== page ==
If the cycle has a contact point with a border and the flows before and after the contact point do not change of smooth zone (Φ_{i} to Φ_{i}) then the cycle has a union type g (or grazing).
- (3)
The union is named type c (or crossing) when the flows before and after the characteristic point change of smooth zone (Φ_{i} and Φ_{j}).
- (4)
The union between a smooth flow and a sliding segment (Φ_{i} and ψ_{i_}) is noted by type v.
- (5)
A characteristic point between two sliding segments (ψ_{i_} and ψ_{j_}) defined by different vector fields is defined by a union type w.
- (6)
While a characteristic point between two sliding segments (ψ_{i_} and ψ_{i_}) defined by the same vector fields is known as pseudo-equilibrium point and it is denominated as a union type q.
Figure 3 illustrates the six topological unions and their differences. Points defined as union type g, v, or c belong to discontinuity boundaries (DB) or corner manifolds (CM). Points defined as union type q belong to discontinuity boundaries (DB), while points defined as union type w belong to corner manifolds (CM). Therefore, three conditions of borders are considered. Border β when the topological union demands a DB. Border χ when the topological union demands a CM. Border λ when the union does not demand a special border (DB or CM). Also, each zone and border involved in a nonsmooth limit cycle should be labeled with a number (or a color code). For example: first zone (blue), second zone (red), third zone (green) or fourth zone (brown).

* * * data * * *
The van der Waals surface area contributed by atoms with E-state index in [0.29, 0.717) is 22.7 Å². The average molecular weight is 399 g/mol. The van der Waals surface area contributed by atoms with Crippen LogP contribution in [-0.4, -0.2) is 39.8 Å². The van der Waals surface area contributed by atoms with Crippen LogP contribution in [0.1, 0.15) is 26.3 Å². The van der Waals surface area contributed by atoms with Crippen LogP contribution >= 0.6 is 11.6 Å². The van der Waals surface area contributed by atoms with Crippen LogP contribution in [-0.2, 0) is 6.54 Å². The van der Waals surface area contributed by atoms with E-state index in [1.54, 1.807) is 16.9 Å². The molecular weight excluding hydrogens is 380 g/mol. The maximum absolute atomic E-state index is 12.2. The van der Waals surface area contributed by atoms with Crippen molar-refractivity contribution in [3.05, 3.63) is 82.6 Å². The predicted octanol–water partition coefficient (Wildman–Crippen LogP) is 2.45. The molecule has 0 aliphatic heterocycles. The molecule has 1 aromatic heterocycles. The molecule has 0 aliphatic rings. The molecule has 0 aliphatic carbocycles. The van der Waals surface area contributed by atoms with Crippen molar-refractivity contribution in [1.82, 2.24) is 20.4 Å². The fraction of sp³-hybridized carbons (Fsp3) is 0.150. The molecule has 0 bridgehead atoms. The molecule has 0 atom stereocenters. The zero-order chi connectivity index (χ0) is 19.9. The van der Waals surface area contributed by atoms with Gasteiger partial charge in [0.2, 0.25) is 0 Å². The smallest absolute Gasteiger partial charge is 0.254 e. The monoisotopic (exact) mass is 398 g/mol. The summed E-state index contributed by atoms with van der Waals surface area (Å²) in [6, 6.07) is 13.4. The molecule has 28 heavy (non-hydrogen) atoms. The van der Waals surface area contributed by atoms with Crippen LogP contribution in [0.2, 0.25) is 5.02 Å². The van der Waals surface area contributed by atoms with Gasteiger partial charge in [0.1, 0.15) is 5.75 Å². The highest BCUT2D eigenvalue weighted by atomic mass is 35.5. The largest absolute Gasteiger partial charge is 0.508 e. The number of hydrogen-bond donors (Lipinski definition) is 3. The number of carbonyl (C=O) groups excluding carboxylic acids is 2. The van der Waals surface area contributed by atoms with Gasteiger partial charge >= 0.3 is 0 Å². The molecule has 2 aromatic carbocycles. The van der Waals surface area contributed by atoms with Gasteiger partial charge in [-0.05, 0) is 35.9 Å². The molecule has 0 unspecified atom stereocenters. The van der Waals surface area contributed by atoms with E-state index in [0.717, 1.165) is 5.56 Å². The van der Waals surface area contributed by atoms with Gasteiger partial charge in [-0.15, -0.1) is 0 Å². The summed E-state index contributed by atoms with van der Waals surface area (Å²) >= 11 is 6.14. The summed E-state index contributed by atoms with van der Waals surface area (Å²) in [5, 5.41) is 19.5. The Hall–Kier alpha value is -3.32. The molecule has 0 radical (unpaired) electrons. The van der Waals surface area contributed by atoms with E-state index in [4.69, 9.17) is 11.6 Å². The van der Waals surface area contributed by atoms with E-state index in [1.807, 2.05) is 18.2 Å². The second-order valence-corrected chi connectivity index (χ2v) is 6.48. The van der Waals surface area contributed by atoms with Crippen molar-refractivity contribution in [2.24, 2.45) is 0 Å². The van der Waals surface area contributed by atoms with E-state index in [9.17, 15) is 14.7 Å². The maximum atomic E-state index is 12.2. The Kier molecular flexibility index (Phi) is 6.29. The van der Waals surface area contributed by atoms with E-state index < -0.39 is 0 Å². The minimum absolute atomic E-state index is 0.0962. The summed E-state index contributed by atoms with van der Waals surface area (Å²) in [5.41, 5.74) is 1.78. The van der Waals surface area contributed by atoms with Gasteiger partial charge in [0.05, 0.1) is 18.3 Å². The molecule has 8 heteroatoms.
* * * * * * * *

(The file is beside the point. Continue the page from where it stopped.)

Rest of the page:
Now, topological graphs can be defined to analyze the connectivity patterns of each nonsmooth limit cycle. Let a topological graph of a nonsmooth limit cycle be a graph for which every vertex corresponds with a characteristic point and every edge corresponds with a smooth flow or a sliding segment. A topological graph synthesizes the topological structure of a nonsmooth limit cycle. Two PWS topologically equivalent cycles should have the same topological graph. The number of vertexes and edges of atopological graph are important but not exclusive properties of the topological graph. Other properties such as union types and border types should be evaluated to determine PWS Topological equivalence of limit cycles. Therefore, isomorphic topological graphs do not imply that corresponding limit cycles are PWS topologically equivalent. All possible combinations of nonsmooth limit cycles can be easily synthesized by using topological graphs. Figures 4 and 5 show examples of different topological graphs.